How Rogue One is an ode to the VFX of the Original Trilogy


One of the impressive feats accomplished by ILM for Rogue One is segueing from this ‘new film’ (made with advanced VFX techniques) into A New Hope (released, of course, in 1977, at a time when effects were done with models and motion control and optical compositing).

To make that happen, a special ops team at the studio studied the look of the ILM’s old-school work and researched what made and the stop-motion, motion control and other animation ‘feel’ so real, and how the modern CG techniques might be used to reflect that feel. All the while, ILM still capitalised on the advancements that the studio has pioneered in visual effects since the release of A New Hope.

Rogue One’s animation supervisor Hal Hickel recounts to vfxblog how that approach impacted his work for some of the specific sequences in the film, including the beach assault Walkers shots and the space battle.

vfxblog: It seemed like there was such a great opportunity to revisit classic things that we’ve seen in the other films that were done perhaps with stop motion or motion control back then. Can you talk about going back in time to animate say the Walkers that are part of that beach assault, for example, and retain their spirit?

Hal Hickel: That was super fun, I was really excited to do that. I know Phil Tippett and I revere his work and have done since I first saw Empire Strikes Back, or even Star Wars. So it was very important to me that we got those guys right. We made our Walkers a little different from the ones in Empire. These are meant to be cargo AT-ATs, and so I guess they’re AT-ACTs is what we ended up calling them. Their legs are a bit longer, the proportions are subtlety different, but for all intents and purposes they look very much like the Walkers in Empire. This was something I sort of peeled off for myself as my own little thing because as supervisor I don’t get as much opportunity to animate shots, things get too busy and I have to delegate that to my animators, but in this case I took this as my own little side project. And I studied footage from both Empire and Jedi of Walkers and I began by copying that pretty closely in terms of timing and feel.


But one thing we discovered is that for Rogue One, maybe because they’re a little taller and longer-legged, it looked better if we slowed them down slightly. So we did that, but other than that the timing of the steps and the way the body moves and everything is really taken pretty straight from what Phil and John Berg and those guys did on Empire. And as a side project to this, Dennis Muren and some other folks here at ILM had embarked on a little exercise to find out what is it about the original films and models and things like that that appeal to people so much? What can we take from the look of old school visual effects and what should we leave behind?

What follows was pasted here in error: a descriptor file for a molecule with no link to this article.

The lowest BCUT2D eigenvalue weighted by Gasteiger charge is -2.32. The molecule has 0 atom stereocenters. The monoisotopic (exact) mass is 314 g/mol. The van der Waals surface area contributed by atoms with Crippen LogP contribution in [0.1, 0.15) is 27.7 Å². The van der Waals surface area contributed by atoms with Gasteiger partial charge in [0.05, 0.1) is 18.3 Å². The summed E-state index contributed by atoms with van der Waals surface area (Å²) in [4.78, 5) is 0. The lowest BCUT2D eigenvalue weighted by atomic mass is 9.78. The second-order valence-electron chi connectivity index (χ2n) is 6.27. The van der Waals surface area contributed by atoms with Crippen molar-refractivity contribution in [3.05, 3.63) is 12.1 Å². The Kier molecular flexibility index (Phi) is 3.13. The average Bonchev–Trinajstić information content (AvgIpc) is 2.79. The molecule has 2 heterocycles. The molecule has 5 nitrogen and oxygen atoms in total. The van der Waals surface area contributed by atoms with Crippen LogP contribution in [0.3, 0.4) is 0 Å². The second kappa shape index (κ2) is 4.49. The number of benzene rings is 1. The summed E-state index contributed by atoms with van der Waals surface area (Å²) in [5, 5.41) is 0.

Part of that was to take some shots from the Original Trilogy and space shots of star destroyers, things like that, but also there was a shot of the Walkers, and then put CG versions into those shots to mimic as closely as possible in CG what you’re seeing in the original footage, in the original practical model versions, so we could figure out what things to take from the old look of things and what to leave behind.

So anyway, so that was interesting for me to look at as well, and helpful. So I animated a cycle for the Walkers that got used around a lot in most of the shots and then the animators, the individual animators took on specific shots of them blowing up or firing on our heroes or stomping on trees or whatnot.

vfxblog: There’s one shot of the Walker that received a lot of attention in the trailers and that was when it’s hit with a rocket propelled grenade and it’s head does a bit of a double-take. Can you tell me about that in particular because it is very memorable?

Hal Hickel: That was a sequence that got delivered to us pretty early on and stayed pretty much as it was all the way through, because obviously there were some changes to the action on the beach which people are well aware of because there are plenty of shots from the various trailers that are no longer in the film. But that was one beat that always stayed in and was great, and there were a lot of things to play around with there to get just right in terms of, you know he hits it, and then you think, oh has he damaged it?